This time, however, and because of some of the inequality resulting from last time’s attempted solution, we could expect to see more funds going directly to the populace, as in the current stimulus checks and more calls for Universal Basic Income. If related money velocity follows, we could experience significant upticks in consumer price inflation. The continued melding of the purse strings and the financing of government is no longer a hidden phenomenon. The illusion of independence between the Fed and Treasury has been thrown out the window as the Fed stands by to create the money and finance whatever it is the government finds politically popular. Nothing symbolizes this more than former Fed Chair, Janet Yellen, now as Treasury Secretary.
We are already in a situation where there is no mathematically viable way to pay our existing debt and future entitlement obligations with the present purchasing power of the currency. The existing political climate shows no inkling of moderating these spend and borrow habits. Increasing taxes, reducing government spending, or outright default are not viable options. The only politically feasible solution is to continue the attempt to inflate them away, hoping it doesn’t evolve into an unmanageable currency devaluation or debt-deleveraging depression. Remember, when the Fed says they are targeting 2% inflation, they are really saying they are cutting the purchasing power of your currency by roughly half over the course of a generation, or to the benefit of real estate investors, the value of the debt owed.
So, what does this all mean for today’s investment environment? There is no question that financial assets are at elevated levels as the central banks have propagated a disconnect between asset prices and underlying economic fundamentals. We often see bad economic reports met with increases in equity market levels as those markets cheer the hopes of further stimulus and artificial support in lieu of organic economic growth. We now have $17 trillion of negative yielding debt across the globe. Step back and think about what that says about the financial structure when one must pay another to loan them money. What used to be risk-free return on government debt has been turned into return-free risk.
Retirees and the traditional 60/40 stock and bond portfolio have been sacrificed in the name of propping up the current environment. For the past 40 years, this portfolio has performed well as bonds have been in a long bull market. They’ve provided extra juice in times when the two asset classes were moving in tandem, and diversified support when they were diverging. We can hardly expect the same returns going forward. With interest rates at minimal level, the math needed to achieve the 7-plus percent real (inflation-adjusted) rate of return many pension plans need to remain solvent just doesn’t compute. Further, the level of equities is very much a function of those low rates, as the lack of return on low-risk assets has pushed investors into other risk assets, bidding up their prices beyond normal levels.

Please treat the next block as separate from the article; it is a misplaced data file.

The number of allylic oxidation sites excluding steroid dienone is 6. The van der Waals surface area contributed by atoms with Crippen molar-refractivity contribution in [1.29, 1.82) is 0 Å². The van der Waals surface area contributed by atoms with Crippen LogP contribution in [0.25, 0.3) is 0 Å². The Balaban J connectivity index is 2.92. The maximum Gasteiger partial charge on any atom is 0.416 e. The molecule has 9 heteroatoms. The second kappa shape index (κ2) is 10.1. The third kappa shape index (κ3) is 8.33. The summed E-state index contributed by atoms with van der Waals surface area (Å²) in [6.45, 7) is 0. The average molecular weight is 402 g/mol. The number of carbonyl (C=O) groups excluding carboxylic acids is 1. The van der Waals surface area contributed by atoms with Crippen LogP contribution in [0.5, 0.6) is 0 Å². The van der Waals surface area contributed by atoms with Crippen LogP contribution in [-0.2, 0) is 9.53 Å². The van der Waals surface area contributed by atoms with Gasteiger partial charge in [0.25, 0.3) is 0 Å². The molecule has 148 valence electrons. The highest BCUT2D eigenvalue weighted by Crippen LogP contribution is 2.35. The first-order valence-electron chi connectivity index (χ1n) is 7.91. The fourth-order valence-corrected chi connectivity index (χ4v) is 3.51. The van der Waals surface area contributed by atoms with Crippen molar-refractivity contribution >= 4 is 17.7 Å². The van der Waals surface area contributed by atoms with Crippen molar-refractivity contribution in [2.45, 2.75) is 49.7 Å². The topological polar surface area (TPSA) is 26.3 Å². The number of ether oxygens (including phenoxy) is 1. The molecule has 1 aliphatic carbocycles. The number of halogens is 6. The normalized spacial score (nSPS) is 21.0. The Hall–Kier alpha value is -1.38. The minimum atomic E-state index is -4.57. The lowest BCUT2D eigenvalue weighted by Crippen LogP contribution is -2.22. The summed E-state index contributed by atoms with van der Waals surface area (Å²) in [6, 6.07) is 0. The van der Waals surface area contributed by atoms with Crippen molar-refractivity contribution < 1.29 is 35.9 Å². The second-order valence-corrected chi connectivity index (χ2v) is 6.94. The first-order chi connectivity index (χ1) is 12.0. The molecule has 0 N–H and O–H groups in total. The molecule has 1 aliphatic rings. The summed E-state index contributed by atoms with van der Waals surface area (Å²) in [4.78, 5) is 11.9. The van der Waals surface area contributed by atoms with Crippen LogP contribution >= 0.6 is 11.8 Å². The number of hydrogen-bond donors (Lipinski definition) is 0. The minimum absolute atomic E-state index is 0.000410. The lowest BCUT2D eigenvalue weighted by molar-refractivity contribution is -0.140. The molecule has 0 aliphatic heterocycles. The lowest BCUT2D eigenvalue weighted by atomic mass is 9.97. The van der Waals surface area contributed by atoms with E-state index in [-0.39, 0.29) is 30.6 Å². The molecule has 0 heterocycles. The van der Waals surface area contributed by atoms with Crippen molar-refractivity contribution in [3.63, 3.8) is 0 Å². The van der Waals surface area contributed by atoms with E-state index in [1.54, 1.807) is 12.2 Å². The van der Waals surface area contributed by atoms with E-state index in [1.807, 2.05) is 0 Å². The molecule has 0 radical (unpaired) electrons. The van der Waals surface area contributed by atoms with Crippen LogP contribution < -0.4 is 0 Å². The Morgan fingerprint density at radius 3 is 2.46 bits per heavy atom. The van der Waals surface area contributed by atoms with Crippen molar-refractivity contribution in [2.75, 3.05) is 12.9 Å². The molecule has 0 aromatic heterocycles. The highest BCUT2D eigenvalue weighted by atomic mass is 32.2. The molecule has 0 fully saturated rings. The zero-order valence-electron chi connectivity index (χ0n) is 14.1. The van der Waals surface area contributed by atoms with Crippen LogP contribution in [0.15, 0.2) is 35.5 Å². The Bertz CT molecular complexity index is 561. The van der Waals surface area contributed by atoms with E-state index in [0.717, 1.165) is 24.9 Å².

With financial assets at elevated levels, tangible assets become a very important part of a well-rounded portfolio with a chance to minimize the impact of this financialization. The closer we can get to the ultimate price level reflecting underlying economic fundamentals, the better off we are. It provides a measure of safety in lieu of the complete dependence on the attitude of future buyers in providing a return (aka: Greater Fool Theory). Real estate provides a very important role here, but one must stay cognizant of the risks. While the risk of an outright debt-deleveraging depression is still relatively small, it has certainly increased, making high-leverage recourse debt all the more dangerous. Remember to mind your downside risk.
That said, investing in a product providing a critical human need, such as shelter, helps provide a level of safety. It is a necessity that will never disappear. It may just fluctuate in value along the inflationary/deflationary spectrum. It is that spectrum which the central banks attempt to manage, further complicated by the political environment. The most politically feasible way of giving the voters what they want and still dealing with its cost, is to borrow and subsequently inflate it away. Why not hitch your wagon to that force? Buying a cash flowing basket of tangible commodities, like an apartment building, with a moderate amount of long-term, fixed-rate, non-recourse debt is a fantastic solution. Allow inflation to increase net operating income and related underlying asset value, while at the same time, inflate away the value of the debt used to purchase the asset. As long as you have the right financing and staying power to weather the inevitable economic storms, the Fed’s policy prescriptions will provide the tailwinds for wealth creation.
Tom Borger is a real estate investor and developer in Northern Indiana.